Peter Costello was so often the poor man’s Keating — to the extent that he was ever the poor man’s anything — but he has said he doesn’t want to end up bitter about defeat like Keating. That’s laudable, but unlikely. Like the man on whom he modelled so much of his political style, Costello is convinced he was dudded and, if only circumstances were different, he could’ve prevented defeat.

Costello at least has the stronger case, having not been master of his or his party’s destiny last year. But in the decade-plus since defeat, Keating has assembled an impressive array of reasons why he could’ve won in 1996 — many of them explained in detail in George Megalogenis’s splendid The Longest Decade: the media shouldn’t have given Howard a sleigh ride because it wanted change no matter what; the media should’ve exposed John Howard’s lies; he wasted too much time defending Carmen Lawrence; the Coalition blocked the four-year term proposal in 1988 that would’ve meant he could’ve had an extra year to take Howard apart — on it goes.

Now it’s a similar story from Costello. Indeed, they even share the complaint that John Howard lied. Costello’s argument is that he would have freshened up a Government that Australians were sick of, that if John Howard had managed the transition issue better, Prime Minister Costello would now be calling the shots. Allied with that — but separate, if The Age’s coverage of the memoirs is correct — are Costello’s more centrist views on ratification of Kyoto, an apology to the Stolen Generations, and handling One Nation, all of which would presumably have reinforced his chances of presenting a fresher, more electable face in 2007.

But the argument doesn’t stack up — not any better than Paul Keating’s attempts to explain how he could’ve dodged that baseball bat that clobbered him in 1996.

The most telling revelation in the memoirs so far is that they doesn’t mention WorkChoices. If true, it’s an extraordinary and obviously deliberate omission. Costello couldn’t have argued, as he does with Pauline Hanson or reconciliation, that he would’ve handled industrial relations reform differently.

The only amendments to WorkChoices that the founding member of the HR Nicholls Society would’ve made would probably have been to have made it even harsher. But that was the guided missile the Coalition launched at the labour movement that looped around and homed in unerringly on them like one of Wile E. Coyote’s Acme devices. Ignoring it leaves a huge gap in the book’s credibility.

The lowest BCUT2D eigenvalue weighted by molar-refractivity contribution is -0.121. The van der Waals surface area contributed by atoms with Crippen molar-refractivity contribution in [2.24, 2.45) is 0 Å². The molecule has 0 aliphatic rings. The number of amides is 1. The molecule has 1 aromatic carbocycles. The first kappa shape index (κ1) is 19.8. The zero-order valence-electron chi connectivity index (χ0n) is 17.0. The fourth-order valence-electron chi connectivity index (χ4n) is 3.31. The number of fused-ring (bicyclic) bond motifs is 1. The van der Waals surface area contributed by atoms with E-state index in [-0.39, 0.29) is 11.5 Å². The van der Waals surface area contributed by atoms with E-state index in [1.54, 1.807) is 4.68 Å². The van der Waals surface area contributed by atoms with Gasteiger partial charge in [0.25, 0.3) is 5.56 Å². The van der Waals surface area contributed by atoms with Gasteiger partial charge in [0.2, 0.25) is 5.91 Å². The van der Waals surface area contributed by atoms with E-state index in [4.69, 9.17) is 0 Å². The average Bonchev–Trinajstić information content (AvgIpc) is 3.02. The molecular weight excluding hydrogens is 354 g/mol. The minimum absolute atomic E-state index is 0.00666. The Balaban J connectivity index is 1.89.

Costello also — understandably — overlooks his own unpopularity. It might have been a product of years of being Treasurer; it might not have been fair, but it was immense and no amount of revisionism from Liberals or The Australian will change it. And it wasn’t merely personal unpopularity. It wasn’t just the smirk.

One of Labor’s most successful tactics was to embed in voters’ minds the conviction that the Howard Government had squandered the resources boom on handouts rather than infrastructure and education. It was a powerful idea, one strengthened significantly by Costello’s apparent inability to rein in Howard’s spending in his last term, even — as today’s AFR explains — while the IMF was complaining about the dangers of a pro-cyclical fiscal stimulus.

The thought that Costello was a lazy Treasurer, content to sit back and watch the fruits of the resources boom roll in and back out again, had started to take hold with voters. The Parliamentary theatrics at which Costello so excelled, and the incessant speculation about the leadership, tended to reinforce the view that this was a man bored with his day job of running the Australian economy.

Undoubtedly John Howard in his own memoirs will contest Costello’s claims that he could’ve won in 2007. Costello has first-mover advantage but his Prime Minister will have the right of reply.

Maybe Costello will find some solace if he succeeds in installing his version as the accepted Liberal Party view of history. If he missed out on being Prime Minister, at least he can be a sort of Fantasy Football PM, whose achievements in the top office are magnificent and ongoing, spoken of in party circles in hushed tones, even if they’re firmly in the realm of “what might’ve been”.

At least in the world of imagination there’ll be no humiliating electoral end for him like there was for John Howard.

Peter Fray

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